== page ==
Put NCs to work with Lotus eSuite

Lotus Development Corp.'s eSuite, heralded for more than a year as the
working environment for the network computer, is one of the most innovative products in
recent years. But innovative doesn't equal perfect.


Known first by the code name Kona, the suite has Java applets that let users do basic
office tasks. Not only are the applets innovative in how they work separately but also in
how they unite to form a user-friendly framework.


Though the suite's functions are limited, they are adequate for NC users. An eSuite
DevPack can extend the eSuite WorkPlace with custom-developed Java and JavaBeans
applications.


The GCN Lab tested a version of eSuite WorkPlace running on a Java Virtual Machine
environment under Microsoft Windows 95 and Windows NT Workstation. This is not eSuite's
native NC environment, so it wasn't fair to judge the applets' performance speed.


The most noticeable thing about eSuite is the interface, which is unlike that of
Windows and Mac OS. At the left of the screen appear the WorkPlace button and Task List.
At the bottom is a Status Bar.


The Work Area takes up the rest of the screen. There you select and interact with
applets for document creation, e-mail, scheduling, World Wide Web browsing and enterprise
data systems.


Pressing the WorkPlace button anytime brings you back to the main screen.


The approach is broad but not deep. The e-mail applet comes


closest to equaling its PC mail package counterpart. The rest of the applets probably
won't appeal to managers, but eSuite isn't meant for them. The target users for eSuite,
like those for NCs, are users moving up from green-screen dumb terminals and PCs with IBM
3270 emulator cards.


For offices that find PCs too costly, NCs with eSuite and custom applications will
deliver a quantum jump in automation and connectivity. It's not a sexy niche, but it's a
start.


The word processing applet ranks somewhere between Microsoft WordPad and a full desktop
word processor. You can use it as a static Web page layout tool that sets text attributes,
inserts images, makes tables and saves documents in Hypertext Markup Language 3.2, ASCII
text or the Rich Text Format. You can even set up the text prompt for data entry into
online forms.


The spreadsheet applet takes a similar tack. No one is going to build heavily formatted
3-D worksheets with this tool, but most targeted users would likely find it helpful. It
has 21 built-in, common functions.


Users experienced in spreadsheet arcana won't find their favorites here, although there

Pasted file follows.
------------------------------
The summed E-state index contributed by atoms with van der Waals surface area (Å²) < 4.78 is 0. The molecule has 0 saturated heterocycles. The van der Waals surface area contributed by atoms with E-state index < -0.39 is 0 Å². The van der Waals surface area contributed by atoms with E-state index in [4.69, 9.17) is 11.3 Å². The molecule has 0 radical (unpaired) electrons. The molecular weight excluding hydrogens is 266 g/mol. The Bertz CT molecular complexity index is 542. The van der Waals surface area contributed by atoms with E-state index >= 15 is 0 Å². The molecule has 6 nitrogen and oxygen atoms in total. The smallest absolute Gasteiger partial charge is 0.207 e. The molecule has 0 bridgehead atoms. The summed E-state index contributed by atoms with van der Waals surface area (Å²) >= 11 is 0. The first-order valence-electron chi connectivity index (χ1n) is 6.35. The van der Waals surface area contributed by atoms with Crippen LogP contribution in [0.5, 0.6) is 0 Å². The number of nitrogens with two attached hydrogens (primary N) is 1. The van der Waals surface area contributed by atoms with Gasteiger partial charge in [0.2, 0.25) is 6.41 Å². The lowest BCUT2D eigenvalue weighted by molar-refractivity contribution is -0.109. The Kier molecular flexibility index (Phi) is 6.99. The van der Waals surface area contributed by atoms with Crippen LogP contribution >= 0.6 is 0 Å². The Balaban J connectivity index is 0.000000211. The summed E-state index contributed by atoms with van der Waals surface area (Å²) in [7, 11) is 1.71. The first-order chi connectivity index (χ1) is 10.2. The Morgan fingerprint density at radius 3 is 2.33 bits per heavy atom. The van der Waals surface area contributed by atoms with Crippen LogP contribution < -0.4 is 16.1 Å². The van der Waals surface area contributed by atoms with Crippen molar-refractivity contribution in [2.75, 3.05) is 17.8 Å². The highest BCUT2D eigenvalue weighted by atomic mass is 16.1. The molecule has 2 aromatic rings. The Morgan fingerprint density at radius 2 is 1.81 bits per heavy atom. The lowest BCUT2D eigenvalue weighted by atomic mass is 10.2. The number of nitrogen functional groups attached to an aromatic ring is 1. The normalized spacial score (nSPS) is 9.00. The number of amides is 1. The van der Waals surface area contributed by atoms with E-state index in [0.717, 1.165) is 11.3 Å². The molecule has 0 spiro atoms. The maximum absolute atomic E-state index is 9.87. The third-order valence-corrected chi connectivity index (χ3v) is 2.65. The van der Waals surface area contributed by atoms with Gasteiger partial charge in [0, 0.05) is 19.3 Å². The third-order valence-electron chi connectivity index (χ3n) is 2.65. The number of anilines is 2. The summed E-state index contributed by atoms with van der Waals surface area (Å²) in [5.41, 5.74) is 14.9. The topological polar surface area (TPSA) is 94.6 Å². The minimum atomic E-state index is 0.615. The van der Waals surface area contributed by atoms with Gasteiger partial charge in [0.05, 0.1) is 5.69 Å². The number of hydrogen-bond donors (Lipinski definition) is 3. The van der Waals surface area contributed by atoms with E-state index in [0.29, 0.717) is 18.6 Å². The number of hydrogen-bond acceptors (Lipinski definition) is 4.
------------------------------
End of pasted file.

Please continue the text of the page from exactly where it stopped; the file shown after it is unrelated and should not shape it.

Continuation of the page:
are enough formatting controls to display data easily. You can even import Lotus 1-2-3
.wk1 files.


The presentation applet has a few templates but seems out of place, because eSuite
users probably will not create official slide shows themselves but instead pass on raw
data to the boss. The applet descends directly from Lotus Components for Notes, which had
many of eSuite's functions except for using ActiveX instead of Java.


The e-mail applet best approximates the desktop PC mail experience, because e-mail
standards have been strongly influenced by the large number of e-mail users with
underpowered notebooks. The mail applet supports Post Office Protocol 3, Internet Message
Access Protocol 4 and Lightweight Directory Access Protocol.


You write and send messages in Rich Text Format, and hyperlinks are accessible from
within a message. ESuite lacks the mail management finesse found in most desktop PC mail
packages, but overall the applet is good at what it does.


There's a nice bonus: The e-mail client integrates with the calendaring and scheduling
applets. Setting up mail accounts was easy, and we had no problem sending or receiving
mail.


The eSuite browser is slightly anemic but works as well as Netscape Navigator 2.0.
There is no support for plug-ins or other active content. The browser runs embedded Java,
however.


ESuite does a good job of treating the Web as an extended storage device, whether via
the Internet or an intranet. Lotus' view of how an NC user browses the Web is right on
target.


The browser, based on Sun Microsystems Inc.'s HotJava browser, supplies the usual
features such as bookmarking, history listings, and forward and back buttons.


The Calendar and Address Book applets should be more robust. The Calendar applet uses
the new iCalendar standard for group scheduling across the Web or an intranet.


The Address Book comes in two pieces: a personal book and a Universal Address Book,
which is the LDAP directory of your choice.


So how do Lotus Notes and Lotus Domino fit into all this?


Domino can act as a Web server or mail store for eSuite users, but there's no special
integration. Lotus probably will move in that direction after eSuite matures a bit.


Don't think of eSuite as the NC equivalent of Lotus SmartSuite or Microsoft Office.
Instead, think of it as a platform for building enterprise application interfaces for NCs.
A note on the box should warn: Some assembly required.


Even so, the day has arrived when you can develop custom applications for NC and PC
users simultaneously. If your agency has been waiting for NCs to bear fruit, take a look
at eSuite. It might not be perfect in its raw form, but it's a good ingredient for a
thin-client recipe.


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